Fatal endocarditis due to Listeria monocytogenes

Rev Infect Dis. May-Jun 1988;10(3):616-23. doi: 10.1093/clinids/10.3.616.


Three fatal cases of listerial endocarditis were studied. The first case occurred in an apparently healthy 58-year-old man, who presented with symptoms of pneumonitis. The second case developed in a 75-year-old woman with adenocarcinoma of the lung and aortic stenosis. In the third patient, an 83-year-old woman, aortic valve vegetations with perforations were found at necropsy. A colonic adenocarcinoma was found in the first and third cases. Ampicillin, alone or with an aminoglycoside, was the antibiotic used. Urgent valve replacement was performed in the first case. Listeria monocytogenes was isolated from blood cultures in all three cases. A review of 41 other patients with listerial endocarditis showed a nonspecific clinical picture, but septic complications occurred in one-half of the cases. Thirty-nine patients had at least one predisposing factor, which was underlying heart disease in 25 cases. The mortality rate was 48%.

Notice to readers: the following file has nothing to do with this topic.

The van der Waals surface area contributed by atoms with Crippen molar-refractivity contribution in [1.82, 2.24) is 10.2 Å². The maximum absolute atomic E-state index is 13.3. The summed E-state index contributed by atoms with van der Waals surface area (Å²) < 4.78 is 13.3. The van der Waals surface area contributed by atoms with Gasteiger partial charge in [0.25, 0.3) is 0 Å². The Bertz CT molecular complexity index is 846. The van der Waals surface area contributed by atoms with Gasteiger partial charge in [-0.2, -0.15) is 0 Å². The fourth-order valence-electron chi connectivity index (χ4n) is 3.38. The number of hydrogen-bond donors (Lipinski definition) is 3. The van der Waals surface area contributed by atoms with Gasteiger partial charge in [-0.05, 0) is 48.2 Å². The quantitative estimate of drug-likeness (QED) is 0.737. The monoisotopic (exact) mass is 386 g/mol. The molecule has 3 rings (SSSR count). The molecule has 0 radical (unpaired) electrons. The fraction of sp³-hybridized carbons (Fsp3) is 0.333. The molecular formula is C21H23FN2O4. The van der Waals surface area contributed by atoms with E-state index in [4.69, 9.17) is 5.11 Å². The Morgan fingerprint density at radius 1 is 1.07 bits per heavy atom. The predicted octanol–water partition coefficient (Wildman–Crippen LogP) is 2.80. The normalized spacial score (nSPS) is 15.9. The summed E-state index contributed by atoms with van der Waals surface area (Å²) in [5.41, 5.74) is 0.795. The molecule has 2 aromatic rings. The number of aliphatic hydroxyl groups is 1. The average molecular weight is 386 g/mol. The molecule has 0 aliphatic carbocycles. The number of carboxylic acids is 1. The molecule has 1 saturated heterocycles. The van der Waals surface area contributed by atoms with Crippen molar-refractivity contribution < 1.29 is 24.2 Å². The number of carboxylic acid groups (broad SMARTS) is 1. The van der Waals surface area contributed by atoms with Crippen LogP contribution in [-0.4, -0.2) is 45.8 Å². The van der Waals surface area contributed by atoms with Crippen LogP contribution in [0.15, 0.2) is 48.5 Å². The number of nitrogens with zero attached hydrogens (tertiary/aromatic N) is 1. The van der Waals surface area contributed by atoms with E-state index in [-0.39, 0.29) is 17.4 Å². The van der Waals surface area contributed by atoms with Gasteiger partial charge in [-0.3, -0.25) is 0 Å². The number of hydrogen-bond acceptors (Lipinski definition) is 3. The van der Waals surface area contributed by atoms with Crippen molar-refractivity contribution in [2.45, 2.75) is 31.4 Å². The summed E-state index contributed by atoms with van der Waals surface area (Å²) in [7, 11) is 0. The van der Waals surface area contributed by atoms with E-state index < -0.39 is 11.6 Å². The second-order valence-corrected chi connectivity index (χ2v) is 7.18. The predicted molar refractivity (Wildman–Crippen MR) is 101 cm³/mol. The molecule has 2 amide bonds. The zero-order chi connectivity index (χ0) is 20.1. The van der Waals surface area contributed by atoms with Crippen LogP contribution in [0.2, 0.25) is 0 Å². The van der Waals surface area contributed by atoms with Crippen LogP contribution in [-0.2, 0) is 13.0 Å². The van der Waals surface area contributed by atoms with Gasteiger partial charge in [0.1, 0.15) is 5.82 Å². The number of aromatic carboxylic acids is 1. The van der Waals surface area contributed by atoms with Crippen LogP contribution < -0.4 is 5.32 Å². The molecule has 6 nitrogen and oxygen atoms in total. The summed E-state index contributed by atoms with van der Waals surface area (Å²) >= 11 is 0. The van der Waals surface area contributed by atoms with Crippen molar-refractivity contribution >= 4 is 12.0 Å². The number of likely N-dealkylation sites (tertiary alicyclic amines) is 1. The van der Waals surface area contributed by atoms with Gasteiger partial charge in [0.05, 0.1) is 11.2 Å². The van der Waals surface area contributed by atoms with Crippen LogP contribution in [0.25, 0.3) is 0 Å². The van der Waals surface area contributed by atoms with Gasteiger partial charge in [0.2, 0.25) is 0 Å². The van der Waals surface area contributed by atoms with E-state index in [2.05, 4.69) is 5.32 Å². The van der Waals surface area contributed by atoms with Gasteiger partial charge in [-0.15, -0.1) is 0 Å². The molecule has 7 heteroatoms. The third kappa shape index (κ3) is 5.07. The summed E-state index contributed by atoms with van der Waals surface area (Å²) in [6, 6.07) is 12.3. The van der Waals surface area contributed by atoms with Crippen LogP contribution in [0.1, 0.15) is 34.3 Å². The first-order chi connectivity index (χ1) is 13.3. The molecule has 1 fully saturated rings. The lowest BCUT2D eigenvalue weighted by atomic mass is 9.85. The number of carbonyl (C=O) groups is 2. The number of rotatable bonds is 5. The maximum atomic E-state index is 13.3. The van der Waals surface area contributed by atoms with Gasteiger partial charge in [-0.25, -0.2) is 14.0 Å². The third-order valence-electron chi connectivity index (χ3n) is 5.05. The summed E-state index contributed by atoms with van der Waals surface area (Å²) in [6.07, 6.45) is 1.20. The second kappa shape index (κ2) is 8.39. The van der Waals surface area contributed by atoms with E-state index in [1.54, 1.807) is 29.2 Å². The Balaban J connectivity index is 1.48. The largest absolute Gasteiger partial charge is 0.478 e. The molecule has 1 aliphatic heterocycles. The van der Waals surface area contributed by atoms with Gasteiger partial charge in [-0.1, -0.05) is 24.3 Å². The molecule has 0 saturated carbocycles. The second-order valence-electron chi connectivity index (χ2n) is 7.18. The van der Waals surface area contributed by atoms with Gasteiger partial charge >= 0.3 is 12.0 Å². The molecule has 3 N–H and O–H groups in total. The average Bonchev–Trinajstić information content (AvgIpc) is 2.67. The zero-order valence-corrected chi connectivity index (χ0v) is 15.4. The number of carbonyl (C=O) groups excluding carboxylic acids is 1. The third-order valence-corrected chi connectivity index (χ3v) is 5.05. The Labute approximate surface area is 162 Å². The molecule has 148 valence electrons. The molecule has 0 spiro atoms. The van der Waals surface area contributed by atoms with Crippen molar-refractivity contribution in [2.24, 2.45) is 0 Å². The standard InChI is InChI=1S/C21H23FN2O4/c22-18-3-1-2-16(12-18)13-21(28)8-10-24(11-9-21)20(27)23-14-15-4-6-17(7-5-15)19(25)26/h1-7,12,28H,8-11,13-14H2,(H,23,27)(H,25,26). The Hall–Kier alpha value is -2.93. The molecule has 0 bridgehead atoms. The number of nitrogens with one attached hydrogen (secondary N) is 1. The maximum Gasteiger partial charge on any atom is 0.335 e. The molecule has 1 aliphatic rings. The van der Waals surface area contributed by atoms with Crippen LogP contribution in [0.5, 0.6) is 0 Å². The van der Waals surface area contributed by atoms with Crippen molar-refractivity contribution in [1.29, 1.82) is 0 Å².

Publication types

  • Case Reports
  • Review

MeSH terms

  • Aged
  • Aged, 80 and over
  • Endocarditis, Bacterial*
  • Female
  • Humans
  • Listeriosis*
  • Male
  • Middle Aged